Lawmaker sounds alarm on supply chain risk

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Rep. Mike Gallagher (R-Wis.) wants the U.S. government to take its supply chain security problems more seriously.

On a conference call with reporters, Gallagher, a co-chair of the Cyberspace Solarium Commission and a member of the House Armed Services Committee, cited a recent oversight report that showed that Defense Department personnel used government purchase cards to buy off-the-shelf technology with known vulnerabilities.

The congressman's cybersecurity concerns are part of an increasingly fierce debate over the defense supply chain security in the past two years that has everyone from regulators to contractors yearning for clearer, stricter rules and bans of products and manufacturers.

Gallagher recently introduced a bill that would require congressional approval for Huawei to be removed from the tech blacklist. But for DOD to better secure its supply chain, a cultural schism between the Pentagon and the tech industry must be addressed.

"One of the most consistent things we've been discussing amongst the commissioners is finding a way to bridge the cultural divide between the private sector and the Pentagon," Gallagher said, in reference to Google pulling out of DOD's AI-powered Project Maven because of employee concerns, while continuing to do business in China.

"We need a more flexible model by which the private sector can work with the Pentagon. And if we remain culturally divided," he said, "then we're going to lose the competition with China."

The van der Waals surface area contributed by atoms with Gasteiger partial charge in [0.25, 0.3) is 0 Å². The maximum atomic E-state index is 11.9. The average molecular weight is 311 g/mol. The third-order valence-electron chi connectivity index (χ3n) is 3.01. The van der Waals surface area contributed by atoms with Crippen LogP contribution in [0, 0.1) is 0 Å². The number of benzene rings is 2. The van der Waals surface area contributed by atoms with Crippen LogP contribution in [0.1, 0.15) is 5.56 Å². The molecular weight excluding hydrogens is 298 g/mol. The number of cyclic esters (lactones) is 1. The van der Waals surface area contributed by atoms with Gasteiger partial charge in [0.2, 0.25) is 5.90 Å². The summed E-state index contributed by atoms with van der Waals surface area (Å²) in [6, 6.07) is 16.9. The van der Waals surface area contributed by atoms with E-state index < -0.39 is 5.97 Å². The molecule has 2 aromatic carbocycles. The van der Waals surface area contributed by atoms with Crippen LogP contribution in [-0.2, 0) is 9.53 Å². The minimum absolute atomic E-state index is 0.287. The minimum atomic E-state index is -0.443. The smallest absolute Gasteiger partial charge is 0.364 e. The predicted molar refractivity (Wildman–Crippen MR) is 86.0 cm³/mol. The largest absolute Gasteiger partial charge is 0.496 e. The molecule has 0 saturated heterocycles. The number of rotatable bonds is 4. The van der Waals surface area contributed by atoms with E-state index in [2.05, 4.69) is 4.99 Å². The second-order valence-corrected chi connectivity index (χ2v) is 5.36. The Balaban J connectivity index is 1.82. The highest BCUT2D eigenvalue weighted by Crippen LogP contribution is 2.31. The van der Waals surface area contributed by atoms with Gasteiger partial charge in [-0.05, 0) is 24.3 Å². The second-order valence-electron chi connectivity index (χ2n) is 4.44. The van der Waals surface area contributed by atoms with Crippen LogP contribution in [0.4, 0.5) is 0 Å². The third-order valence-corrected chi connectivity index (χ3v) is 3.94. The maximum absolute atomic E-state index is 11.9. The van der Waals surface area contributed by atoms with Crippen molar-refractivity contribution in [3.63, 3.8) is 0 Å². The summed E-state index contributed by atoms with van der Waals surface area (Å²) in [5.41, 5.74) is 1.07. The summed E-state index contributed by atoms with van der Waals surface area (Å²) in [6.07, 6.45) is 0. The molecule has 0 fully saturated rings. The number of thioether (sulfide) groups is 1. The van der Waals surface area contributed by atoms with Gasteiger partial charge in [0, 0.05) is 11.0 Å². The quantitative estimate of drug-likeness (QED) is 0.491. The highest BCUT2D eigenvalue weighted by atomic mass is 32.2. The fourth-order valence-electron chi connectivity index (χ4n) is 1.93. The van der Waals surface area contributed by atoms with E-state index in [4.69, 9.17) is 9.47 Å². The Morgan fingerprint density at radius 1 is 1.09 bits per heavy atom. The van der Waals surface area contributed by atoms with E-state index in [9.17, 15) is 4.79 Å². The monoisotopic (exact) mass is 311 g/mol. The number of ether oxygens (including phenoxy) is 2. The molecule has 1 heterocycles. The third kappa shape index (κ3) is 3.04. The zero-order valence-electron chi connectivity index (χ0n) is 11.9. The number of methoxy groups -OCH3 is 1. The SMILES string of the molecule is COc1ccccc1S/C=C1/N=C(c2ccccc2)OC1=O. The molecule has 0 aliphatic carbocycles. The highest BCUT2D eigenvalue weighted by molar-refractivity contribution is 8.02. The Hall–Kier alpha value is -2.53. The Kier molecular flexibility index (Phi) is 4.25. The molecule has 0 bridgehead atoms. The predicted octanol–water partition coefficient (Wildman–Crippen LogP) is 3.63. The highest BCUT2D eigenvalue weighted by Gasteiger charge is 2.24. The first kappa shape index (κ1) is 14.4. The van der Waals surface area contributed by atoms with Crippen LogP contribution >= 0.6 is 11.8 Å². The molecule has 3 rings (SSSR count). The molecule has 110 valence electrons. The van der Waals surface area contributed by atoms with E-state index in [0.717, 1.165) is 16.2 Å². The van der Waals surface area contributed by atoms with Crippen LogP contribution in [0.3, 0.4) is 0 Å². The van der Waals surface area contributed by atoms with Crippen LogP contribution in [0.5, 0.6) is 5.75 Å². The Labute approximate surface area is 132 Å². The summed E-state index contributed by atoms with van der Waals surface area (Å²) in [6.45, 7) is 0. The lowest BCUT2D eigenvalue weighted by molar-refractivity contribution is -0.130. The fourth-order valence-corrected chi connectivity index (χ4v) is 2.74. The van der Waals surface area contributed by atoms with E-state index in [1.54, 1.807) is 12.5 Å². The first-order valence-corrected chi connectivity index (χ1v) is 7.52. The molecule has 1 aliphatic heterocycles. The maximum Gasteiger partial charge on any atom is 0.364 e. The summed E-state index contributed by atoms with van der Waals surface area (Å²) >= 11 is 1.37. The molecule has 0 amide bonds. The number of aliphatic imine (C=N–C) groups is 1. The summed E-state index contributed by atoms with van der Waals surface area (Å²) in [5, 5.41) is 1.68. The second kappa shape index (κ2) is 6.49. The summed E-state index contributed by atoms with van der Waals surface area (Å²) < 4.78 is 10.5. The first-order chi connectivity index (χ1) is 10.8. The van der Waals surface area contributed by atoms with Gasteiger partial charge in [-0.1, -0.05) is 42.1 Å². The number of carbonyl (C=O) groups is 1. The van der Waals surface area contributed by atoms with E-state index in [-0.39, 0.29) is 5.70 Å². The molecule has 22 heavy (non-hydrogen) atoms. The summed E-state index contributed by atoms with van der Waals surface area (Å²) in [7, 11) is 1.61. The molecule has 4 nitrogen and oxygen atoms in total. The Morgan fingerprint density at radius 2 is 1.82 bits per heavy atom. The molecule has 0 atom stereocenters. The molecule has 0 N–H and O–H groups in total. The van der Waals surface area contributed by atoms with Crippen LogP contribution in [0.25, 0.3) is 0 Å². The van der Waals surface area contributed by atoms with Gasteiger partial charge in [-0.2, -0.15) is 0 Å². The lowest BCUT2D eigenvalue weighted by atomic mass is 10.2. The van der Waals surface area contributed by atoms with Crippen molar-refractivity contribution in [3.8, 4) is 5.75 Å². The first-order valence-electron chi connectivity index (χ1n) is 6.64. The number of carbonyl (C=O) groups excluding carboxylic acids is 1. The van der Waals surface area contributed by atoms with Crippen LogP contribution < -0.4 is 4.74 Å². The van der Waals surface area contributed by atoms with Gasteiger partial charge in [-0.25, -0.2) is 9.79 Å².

The Cyberspace Solarium Commission is a bipartisan effort for a governmentwide approach to cybersecurity and the protection of technologies that are key to U.S. national security and military preeminence. It focuses on offensive strategy, defensive deterrence and regulating threats through global norms.

DOD CIO Dana Deasy has been targeting improvement of the organization's security posture. Deasy told Congress earlier this year the goal was to strengthen compliance and enforcement by shifting from a self-certification process to one where DOD's undersecretary for defense acquisition and sustainment would evaluate and validate the self-assessments, then assign confidence scores.

But the key will be closing cybersecurity gaps before DOD is seriously compromised. Roslyn Layton, co-creator of and visiting scholar at the American Enterprise Institute, told reporters via teleconference the defense industrial base is the "path of least resistance" for hackers and supply chain vulnerabilities are reminiscent of the circumstances around the Office of Personnel Management hack in 2015.

"OPM ignored the recommendations that their IG had made for years, which included among other things, the need for an accurate centralized inventory of all servers, databases and network devices that reside on the network," Layton said. 

About the Author

Lauren C. Williams is senior editor for FCW and Defense Systems, covering defense and cybersecurity.

Prior to joining FCW, Williams was the tech reporter for ThinkProgress, where she covered everything from internet culture to national security issues. In past positions, Williams covered health care, politics and crime for various publications, including The Seattle Times.

Williams graduated with a master's in journalism from the University of Maryland, College Park and a bachelor's in dietetics from the University of Delaware. She can be contacted at [email protected], or follow her on Twitter @lalaurenista.

Click here for previous articles by Wiliams.


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